The aim of this book is to exemplify the ways in which social work and research develop in ‘advanced’ welfare states – countries where public spending is relatively high as a proportion of GNP. While such countries have traditionally been associated with Scandinavian countries in particular, and North-Western Europe more generally, there are other countries where the public spend on welfare is relatively high.
The various contributors in this book explore and exemplify ways in which social work and research are distinctive for advanced welfare states. This involves exploring their connection to professional identities, histories and welfare systems; their associations with academic, theoretical and cultural traditions of collaboration between academic and social work practice, and the distinctive links with community, national policy, governmentality and agency, with respect to forms of knowledge, discourses and conception of social problems.
Written by contributors who have experience of living and working in Belgium, Denmark, Ireland, Italy, Singapore and the UK, this book speaks throughout about problems, methods, systems and ideas in language that is readily transferable and transcends national boundaries of thought and social work practice. It will be read and understood by social work students across Europe.
Table of Contents
Introduction. Understanding Social Work in Advanced Welfare States, Ian Shaw and Kjeld Hogsbro
Section 1: Advanced Welfare States: European patterns and trends
1. Diversities and Patterns in Social Work and Research in Advanced Welfare States, Walter Lorenz
2. Social work and research in a Europe of Superdiversity, Dirk Geldof & Kristel Driessens
3. Beyond Flexicurity: The Shift towards Work-First and its Implications for Street-Level Work in the Danish Employment System, Henning Jorgensen, Kelvin Baadsgaard, and Mads Peter Klindt
4 The impact of Neoliberalism through ideas of productivity - The Case of Child Welfare in Denmark, Maria Appel Nissen
Section 2: Directions in social work research in advanced welfare states
5. Controversies in social work research - A critical hermeneutic perspective, Soren Juul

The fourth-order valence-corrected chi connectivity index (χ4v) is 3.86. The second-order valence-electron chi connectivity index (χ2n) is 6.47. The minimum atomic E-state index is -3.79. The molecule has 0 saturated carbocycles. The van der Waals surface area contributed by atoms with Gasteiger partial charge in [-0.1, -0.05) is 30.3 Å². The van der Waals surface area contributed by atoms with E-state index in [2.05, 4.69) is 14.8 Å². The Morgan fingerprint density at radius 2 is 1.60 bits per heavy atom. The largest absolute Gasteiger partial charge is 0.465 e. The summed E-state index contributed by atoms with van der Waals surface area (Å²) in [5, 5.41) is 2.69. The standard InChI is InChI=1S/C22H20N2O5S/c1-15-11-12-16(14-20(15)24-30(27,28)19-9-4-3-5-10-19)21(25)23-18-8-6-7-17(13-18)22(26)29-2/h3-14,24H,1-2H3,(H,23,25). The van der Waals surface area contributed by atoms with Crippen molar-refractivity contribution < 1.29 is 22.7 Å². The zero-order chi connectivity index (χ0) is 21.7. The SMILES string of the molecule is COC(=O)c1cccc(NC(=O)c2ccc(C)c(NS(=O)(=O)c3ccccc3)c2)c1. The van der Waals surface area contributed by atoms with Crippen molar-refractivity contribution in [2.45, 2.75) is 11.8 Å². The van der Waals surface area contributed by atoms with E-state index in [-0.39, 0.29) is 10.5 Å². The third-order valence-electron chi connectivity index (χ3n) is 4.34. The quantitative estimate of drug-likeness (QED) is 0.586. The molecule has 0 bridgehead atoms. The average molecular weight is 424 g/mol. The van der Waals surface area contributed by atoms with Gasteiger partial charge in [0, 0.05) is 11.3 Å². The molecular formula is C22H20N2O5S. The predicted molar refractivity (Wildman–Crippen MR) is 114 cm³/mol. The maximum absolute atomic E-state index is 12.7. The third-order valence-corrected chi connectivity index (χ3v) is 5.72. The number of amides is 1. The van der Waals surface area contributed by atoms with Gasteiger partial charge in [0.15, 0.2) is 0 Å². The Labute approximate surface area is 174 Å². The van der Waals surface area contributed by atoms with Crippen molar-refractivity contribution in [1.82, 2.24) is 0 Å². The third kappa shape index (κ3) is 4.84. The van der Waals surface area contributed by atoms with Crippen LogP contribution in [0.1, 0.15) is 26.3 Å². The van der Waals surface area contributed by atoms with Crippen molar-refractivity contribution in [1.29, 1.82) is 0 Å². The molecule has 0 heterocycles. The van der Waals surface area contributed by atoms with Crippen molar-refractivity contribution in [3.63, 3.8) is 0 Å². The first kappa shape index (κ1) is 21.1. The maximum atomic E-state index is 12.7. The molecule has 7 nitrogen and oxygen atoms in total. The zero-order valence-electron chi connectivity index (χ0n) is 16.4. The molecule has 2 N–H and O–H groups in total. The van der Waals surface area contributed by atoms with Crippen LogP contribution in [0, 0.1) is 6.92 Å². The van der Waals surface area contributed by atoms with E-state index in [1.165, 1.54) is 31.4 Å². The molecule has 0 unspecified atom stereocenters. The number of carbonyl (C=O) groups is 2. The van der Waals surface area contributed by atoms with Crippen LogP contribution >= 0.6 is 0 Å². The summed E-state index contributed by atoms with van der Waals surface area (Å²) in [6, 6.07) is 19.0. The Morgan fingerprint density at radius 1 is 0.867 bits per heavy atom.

6. Driving forces in practice research, Maja Lundemark Andersen, Kirsten Henriksen, Kirsten Mejlvig and Lars Uggerhoj
7. The materiality and materials of social work: on socio-material theories and social work research, Rasmus Hoffmann Birk
8. Institutional Ethnography for people in a vulnerable and oppressed situation, Kjeld Hogsbro
9. Disagreement as Reparative Critique in the Development of Social Work Practice, Merete Monrad and Martin Grunfeld
Section 3: Directions in social work practice in advanced welfare states
10. Local Community Work as an Incubator – The Role of Governance Technologies in Local Community Work Approaches to Inclusion, Mia Arp Fallov and Lykke Larsen
11. Proactive, Ambivalent and Defensive Relations between Social Work and Social Policy: The Shaping of Productivity, Mia Arp Fallov, Maria Appel Nissen, Jens Kjærulff, Pia Ringø, and Rasmus Hoffmann Birk
12. Vulnerable children and young people: An enduring challenge in the Danish welfare state, Betina Jacobsen, Erik Laursen and Karin Kildedal
13. The conception of disability and mental illness in advanced welfare states – A review and a proposal, Pia Ringo and Kjeld Hogsbro
14. The body in social pedagogical work, Mie Engen
Kjeld Høgsbro is Professor of Social Work at the Department of Sociology and Social Work, Aalborg University, Denmark
Ian Shaw is S R Nathan Professor of Social Work at the National University of Singapore, and Emeritus Professor of Social Work at the University of York.